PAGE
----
There are only a few cowboy cooks left in the U.S., and Kent Rollins is one of them. Along with his wife (photographer Shannon Keller Rollins), he offers sizzling steaks and down-home philosophy to the cowboys who herd cattle and show up mighty hungry at the Rollins' 1876 Studebaker chuck wagon.
The following recipe is from Rollins' recently published cookbook, "A Taste of Cowboy: Ranch Recipes and Tales from the Trail" by Kent Rollins and Shannon Rollins (Houghton Mifflin Harcourt).
Get yourself a strong cup of coffee, 'cause you'll be up all night making these. Well, that's not true, but you could tell folks that if you want them to think you slaved over their breakfast. Usually all-nighters make your head hurt, but this recipe does all the hard work for you. Make your sourdough starter the night before, and while you're sleeping, it will be making your breakfast.
These are a nice change from your regular ole buttermilk pancakes. You'll get a tangy sourdough flavor with a little sweet too. By the time you cover them with a slab of butter and syrup, your tongue will slap your teeth wanting more.
All-Night Sourdough Pancakes
Prep Time: 10 minutes
Total Time: 20 minutes
Makes about 10 (4-inch) pancakes
2 cups Sourdough Starter (see below), briefly whisked before measuring
1 large egg
2 tablespoons vegetable oil
2 tablespoons sugar
2 teaspoons baking soda
1 teaspoon salt
1 teaspoon vanilla extract
½ to ¾ cup all-purpose flour
Butter and maple syrup for serving
1. In a large bowl, whisk together the starter, egg, oil, sugar, baking soda, and salt. Let sit for 1 minute.
2. Whisk in the vanilla. Slowly begin stirring in the flour until it reaches a pancake batter consistency.
3. Heat a large skillet over medium heat. When the skillet is warm, coat it with butter or cooking spray.
4. Pour the batter onto the skillet in batches, making about 4-inch pancakes, or use a ¼-cup dry measuring cup. Cook until bubbles begin to form and the undersides are golden brown. Flip and cook the opposite sides to golden brown. Serve warm with syrup and butter.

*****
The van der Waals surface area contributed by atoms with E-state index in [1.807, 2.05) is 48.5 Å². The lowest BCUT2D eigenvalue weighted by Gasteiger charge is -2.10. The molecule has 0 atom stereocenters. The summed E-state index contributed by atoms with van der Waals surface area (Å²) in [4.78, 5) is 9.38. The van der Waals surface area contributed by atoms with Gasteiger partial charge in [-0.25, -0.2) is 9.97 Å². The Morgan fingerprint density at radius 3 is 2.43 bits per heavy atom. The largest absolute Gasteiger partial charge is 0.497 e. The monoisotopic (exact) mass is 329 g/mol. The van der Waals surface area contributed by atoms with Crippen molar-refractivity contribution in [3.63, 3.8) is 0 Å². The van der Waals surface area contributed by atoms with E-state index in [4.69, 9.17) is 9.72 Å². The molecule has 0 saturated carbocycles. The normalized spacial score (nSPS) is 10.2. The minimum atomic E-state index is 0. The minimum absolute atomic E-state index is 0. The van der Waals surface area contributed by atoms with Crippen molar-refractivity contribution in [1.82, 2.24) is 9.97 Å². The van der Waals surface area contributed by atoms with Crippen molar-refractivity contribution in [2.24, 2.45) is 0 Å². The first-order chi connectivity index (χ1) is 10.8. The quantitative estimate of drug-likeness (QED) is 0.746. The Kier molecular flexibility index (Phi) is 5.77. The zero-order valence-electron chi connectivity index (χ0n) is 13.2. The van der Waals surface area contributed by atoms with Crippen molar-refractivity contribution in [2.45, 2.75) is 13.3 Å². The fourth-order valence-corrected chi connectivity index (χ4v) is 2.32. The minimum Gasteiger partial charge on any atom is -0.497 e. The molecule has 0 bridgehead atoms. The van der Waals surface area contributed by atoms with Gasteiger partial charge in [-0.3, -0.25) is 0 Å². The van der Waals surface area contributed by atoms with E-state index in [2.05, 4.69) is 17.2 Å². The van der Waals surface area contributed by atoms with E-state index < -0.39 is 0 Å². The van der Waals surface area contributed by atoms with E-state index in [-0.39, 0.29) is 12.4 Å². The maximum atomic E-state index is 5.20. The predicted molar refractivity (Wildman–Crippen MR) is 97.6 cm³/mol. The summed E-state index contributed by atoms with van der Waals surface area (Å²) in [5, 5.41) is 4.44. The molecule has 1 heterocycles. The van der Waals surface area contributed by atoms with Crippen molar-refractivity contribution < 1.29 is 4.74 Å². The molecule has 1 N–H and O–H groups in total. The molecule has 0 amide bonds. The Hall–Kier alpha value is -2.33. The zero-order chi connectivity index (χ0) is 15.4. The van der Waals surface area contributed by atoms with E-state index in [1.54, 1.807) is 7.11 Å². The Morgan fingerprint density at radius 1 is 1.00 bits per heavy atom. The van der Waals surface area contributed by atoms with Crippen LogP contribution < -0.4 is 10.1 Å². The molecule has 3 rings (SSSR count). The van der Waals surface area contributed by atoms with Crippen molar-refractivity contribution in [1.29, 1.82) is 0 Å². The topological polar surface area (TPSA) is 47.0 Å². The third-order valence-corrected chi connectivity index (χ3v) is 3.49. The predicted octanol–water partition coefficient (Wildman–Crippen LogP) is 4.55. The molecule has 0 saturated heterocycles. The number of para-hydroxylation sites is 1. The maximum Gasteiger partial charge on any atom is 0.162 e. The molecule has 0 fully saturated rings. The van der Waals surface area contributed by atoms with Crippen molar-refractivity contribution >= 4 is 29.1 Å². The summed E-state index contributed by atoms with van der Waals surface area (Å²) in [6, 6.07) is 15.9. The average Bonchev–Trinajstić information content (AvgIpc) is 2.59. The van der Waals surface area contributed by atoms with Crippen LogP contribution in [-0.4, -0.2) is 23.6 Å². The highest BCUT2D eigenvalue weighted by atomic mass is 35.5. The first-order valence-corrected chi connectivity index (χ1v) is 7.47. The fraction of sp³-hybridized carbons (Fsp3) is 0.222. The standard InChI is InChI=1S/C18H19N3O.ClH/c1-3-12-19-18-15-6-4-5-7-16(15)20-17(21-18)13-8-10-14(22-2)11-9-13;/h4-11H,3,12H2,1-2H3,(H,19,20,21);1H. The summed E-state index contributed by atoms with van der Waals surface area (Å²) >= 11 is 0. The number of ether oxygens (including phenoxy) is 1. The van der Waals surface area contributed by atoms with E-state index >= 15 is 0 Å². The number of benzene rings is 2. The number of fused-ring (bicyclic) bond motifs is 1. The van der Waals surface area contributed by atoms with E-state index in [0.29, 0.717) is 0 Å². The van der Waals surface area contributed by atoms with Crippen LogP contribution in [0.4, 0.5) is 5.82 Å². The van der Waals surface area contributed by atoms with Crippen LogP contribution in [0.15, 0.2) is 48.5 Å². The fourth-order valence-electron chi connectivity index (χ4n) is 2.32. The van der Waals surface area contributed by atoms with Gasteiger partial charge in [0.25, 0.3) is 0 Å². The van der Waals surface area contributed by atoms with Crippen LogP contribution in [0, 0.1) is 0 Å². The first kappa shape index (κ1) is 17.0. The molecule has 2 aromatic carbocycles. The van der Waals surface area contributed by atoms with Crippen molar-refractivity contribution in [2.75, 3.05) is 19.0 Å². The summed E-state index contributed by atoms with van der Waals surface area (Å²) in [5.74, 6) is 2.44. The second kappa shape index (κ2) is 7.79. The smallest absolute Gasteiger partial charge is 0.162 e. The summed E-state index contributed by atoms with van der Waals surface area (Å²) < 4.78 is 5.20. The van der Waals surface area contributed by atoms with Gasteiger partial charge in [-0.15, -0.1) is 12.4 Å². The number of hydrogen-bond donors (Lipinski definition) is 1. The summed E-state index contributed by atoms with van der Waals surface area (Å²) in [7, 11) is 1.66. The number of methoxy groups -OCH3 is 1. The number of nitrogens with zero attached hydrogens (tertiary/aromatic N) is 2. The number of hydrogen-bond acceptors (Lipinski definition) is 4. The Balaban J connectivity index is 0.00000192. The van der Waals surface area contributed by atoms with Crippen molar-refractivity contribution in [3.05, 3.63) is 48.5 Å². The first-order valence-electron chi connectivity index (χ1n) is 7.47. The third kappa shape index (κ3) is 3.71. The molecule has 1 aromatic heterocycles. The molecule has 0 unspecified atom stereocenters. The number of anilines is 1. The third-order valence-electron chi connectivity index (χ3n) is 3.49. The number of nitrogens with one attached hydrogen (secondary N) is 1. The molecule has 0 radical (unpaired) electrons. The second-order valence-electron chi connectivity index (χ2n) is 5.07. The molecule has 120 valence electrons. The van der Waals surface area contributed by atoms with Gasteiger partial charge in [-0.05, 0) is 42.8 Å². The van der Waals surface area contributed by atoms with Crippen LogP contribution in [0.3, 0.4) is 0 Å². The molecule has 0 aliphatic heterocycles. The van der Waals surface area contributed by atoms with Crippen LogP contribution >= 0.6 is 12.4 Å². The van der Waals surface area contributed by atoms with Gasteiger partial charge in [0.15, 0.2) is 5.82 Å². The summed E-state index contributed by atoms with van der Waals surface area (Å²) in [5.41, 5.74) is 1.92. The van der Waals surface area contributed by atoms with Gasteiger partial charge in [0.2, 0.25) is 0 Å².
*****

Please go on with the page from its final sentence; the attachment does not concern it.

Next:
Sourdough is like my old hat; it has many uses and fits in a lot of different situations, from biscuits to pie crusts to battering meat. You can even substitute it in any recipe that calls for milk or buttermilk. This sourdough is a tad sweeter and a whole lot easier to keep than most. Traditional sourdoughs are like needy horses. You have to feed them, read them a bedtime story every night, and feed them again. But you won't have to feed this one constantly, and it's ready to go in twelve hours. It was a staple for old Cookie on the trail, and it's still used on my wagon today.
Prep Time: 5 minutes
Total Time: 12 hours and 5 minutes
Makes 8 cups
4 cups warm water
1 (¼-ounce) package rapid-rise yeast
5 tablespoons sugar
4 cups all-purpose flour
1 russet potato, peeled and quartered
1. Add the warm water to a crock jar that holds at least 1 gallon. This will prevent the starter from frothing over while it's setting up.
2. Whisk in the yeast and sugar and let sit 1 minute.
3. Slowly whisk in the flour. Drop the potato pieces into the bottom of the crock jar. Cover with a tea towel and let sit on the counter for at least 12 hours, stirring halfway through.
4. Before using the starter in a recipe, whisk it briskly. You may need to add a little warm water or flour to achieve a pancake-batter consistency before using.
Tip: The starter will be sourest with its first use, so you may want to add a little more sugar to the first recipe you use it in. I typically keep this starter for a week at a time, stirring at least once a day. However, you can keep it as long as the potato stays intact. I prefer to use a russet potato because it holds up the best, but you can use any potato you have on hand. Always cover the starter with a towel and never refrigerate it.
Recharging the Starter
1½ cups warm water
1½ cups all-purpose flour
2 tablespoons sugar
When you have used 3 cups of the starter, whisk all the ingredients into the jar. The starter is ready to use again, or you can let it sit for 6 to 12 hours to create a more tart taste. If you're only using the starter once or twice, you don't need to recharge it.
More recipes from Kent Rollins:
- Bread Pudding with Whiskey Cream Sauce
- Green Pepper Frito Pie
- Sparklin' Taters
- Throwdown-Winning Chicken-Fried Steak
Recipes and photography from "A Taste of Cowboy: Ranch Recipes and Tales from the Trail" by Kent Rollins. Copyright © 2015 by Kent Rollins and Shannon Rollins. Used by permission of Houghton Mifflin Harcourt Publishing Company. All rights reserved.
For more info:
- "A Taste of Cowboy: Ranch Recipes and Tales from the Trail" by Kent Rollins (Houghton Mifflin Harcourt)
- Follow @Kent_Rollins on Twitter, Facebook and YouTube